Review: Arrival + New Article

I’ve always had a soft spot for the Jodie Foster movie Contact. It’s actually kind of a boring film in some ways, but I always find it so thought-provoking. I enjoy where my mind goes after the movie more than the movie itself.

An alien ship in the movie ArrivalWhen I saw the first trailer for Arrival, I got excited. I hoped it might be a similarly thought-provoking piece of sci-fi. It didn’t seem like a theatre movie, but I resolved to see it as soon as it came on Netflix.

Now that it has, though, I find it’s not nearly as compelling as I’d hoped.

Arrival begins with a dozen massive alien vessels landing at various random points around the globe. When the aliens make no immediately hostile actions, efforts begin to open a dialogue with them. The film follows a linguist (Amy Adams) as she attempts to learn the aliens’ language and what their mission on Earth is.

Great premise, but it’s got a lot of problems.

For one thing, this is an extremely slow movie. I wasn’t exactly expecting Arrival to be a breakneck thriller, but there’s slow, and then there’s tedious, and this is definitely the latter. A great deal of this movie is taken up by nothing but long, long shots of the actors staring morosely into the middle distance.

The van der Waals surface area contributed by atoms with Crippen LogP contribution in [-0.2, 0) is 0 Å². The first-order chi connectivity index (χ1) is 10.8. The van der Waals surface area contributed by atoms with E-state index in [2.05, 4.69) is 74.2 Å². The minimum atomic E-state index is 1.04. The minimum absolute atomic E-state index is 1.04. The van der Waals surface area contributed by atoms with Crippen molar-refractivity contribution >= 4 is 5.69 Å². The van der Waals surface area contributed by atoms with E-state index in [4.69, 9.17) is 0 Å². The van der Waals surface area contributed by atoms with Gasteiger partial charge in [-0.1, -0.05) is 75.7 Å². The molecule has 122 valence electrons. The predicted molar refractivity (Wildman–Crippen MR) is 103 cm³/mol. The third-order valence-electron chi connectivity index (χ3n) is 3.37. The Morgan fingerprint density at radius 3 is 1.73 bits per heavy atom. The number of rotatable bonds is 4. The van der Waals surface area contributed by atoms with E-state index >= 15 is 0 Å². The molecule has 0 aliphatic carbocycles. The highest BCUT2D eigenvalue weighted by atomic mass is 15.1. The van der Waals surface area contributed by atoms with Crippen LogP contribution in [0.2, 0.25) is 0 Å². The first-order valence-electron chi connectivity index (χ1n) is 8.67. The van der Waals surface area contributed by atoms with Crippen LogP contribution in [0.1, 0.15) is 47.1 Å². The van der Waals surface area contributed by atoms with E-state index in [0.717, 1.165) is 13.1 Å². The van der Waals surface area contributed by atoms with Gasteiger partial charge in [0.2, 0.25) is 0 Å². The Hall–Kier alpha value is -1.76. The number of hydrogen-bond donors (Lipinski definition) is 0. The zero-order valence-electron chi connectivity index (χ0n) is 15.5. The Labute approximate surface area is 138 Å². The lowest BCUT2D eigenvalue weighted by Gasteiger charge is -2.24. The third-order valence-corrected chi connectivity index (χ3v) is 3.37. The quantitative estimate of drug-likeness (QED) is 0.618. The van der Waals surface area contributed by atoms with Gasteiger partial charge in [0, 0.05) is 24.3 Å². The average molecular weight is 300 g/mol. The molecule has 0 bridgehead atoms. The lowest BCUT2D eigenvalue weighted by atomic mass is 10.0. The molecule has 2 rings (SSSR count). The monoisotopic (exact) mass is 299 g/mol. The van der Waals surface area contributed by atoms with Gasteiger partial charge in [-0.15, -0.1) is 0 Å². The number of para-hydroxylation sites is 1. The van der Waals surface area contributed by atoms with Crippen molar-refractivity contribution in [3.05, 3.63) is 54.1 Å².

Something else that really got under my skin was how “AMERICA **** YEAH” the story is. While the ending rectifies this (a little), most of the time this is a movie about enlightened Americans saving the world while evil or incompetent foreigners risk ruining everything.


I would have expected a movie like this to be a bit more open-minded, a bit more forward-thinking, but no.

The alien written language in ArrivalI mean, I realize it’s an American movie, so they focus the story on American characters for the audience’s benefit. I can live with that. But did they really have to make it so the Americans are literally the only people on Earth who aren’t either miserably ineffectual or actively sinister in their interactions with the aliens?

I mean, America is a relatively homogeneous country linguistically. If anyone was going to excel at talking to aliens, you’d think it’d be one of the countries with multiple major languages. And I’m not just plugging Canada here, because at only two official languages, we’re still lightweights compared to some places.

It should also be noted that this a long way from the cerebral science fiction I had expected. It’s really pure science fantasy — pretty much just space magic. Now, I like me some space magic, so I’m not opposed to the idea on principal, but it’s not what I was expecting, and even as far as space magic goes, it doesn’t add up very well. This is one of those plots that only works if you don’t think about it too much.

There is some merit to Arrival, though. Mainly, the aliens are very well done.

For all the plethora of aliens and other non-humans in fiction, it’s really quite rare to find any truly well-executed examples of the idea. Arrival, I’m glad to say, is one of them.

Unfortunately, to explain what makes the aliens of Arrival so interesting in any detail, I would have to pretty much give away the entire plot of the movie. Figuring out how they think and what makes them tick is the core arc of the film. I can say that there’s some genuine cleverness here (even if, again, it’s best not to think about it too much), and that their art design is fantastic.

For me, the aliens saved what is otherwise a pretty bad movie, but I’m still not going to class Arrival as a must-see.

Overall rating: 6.9/10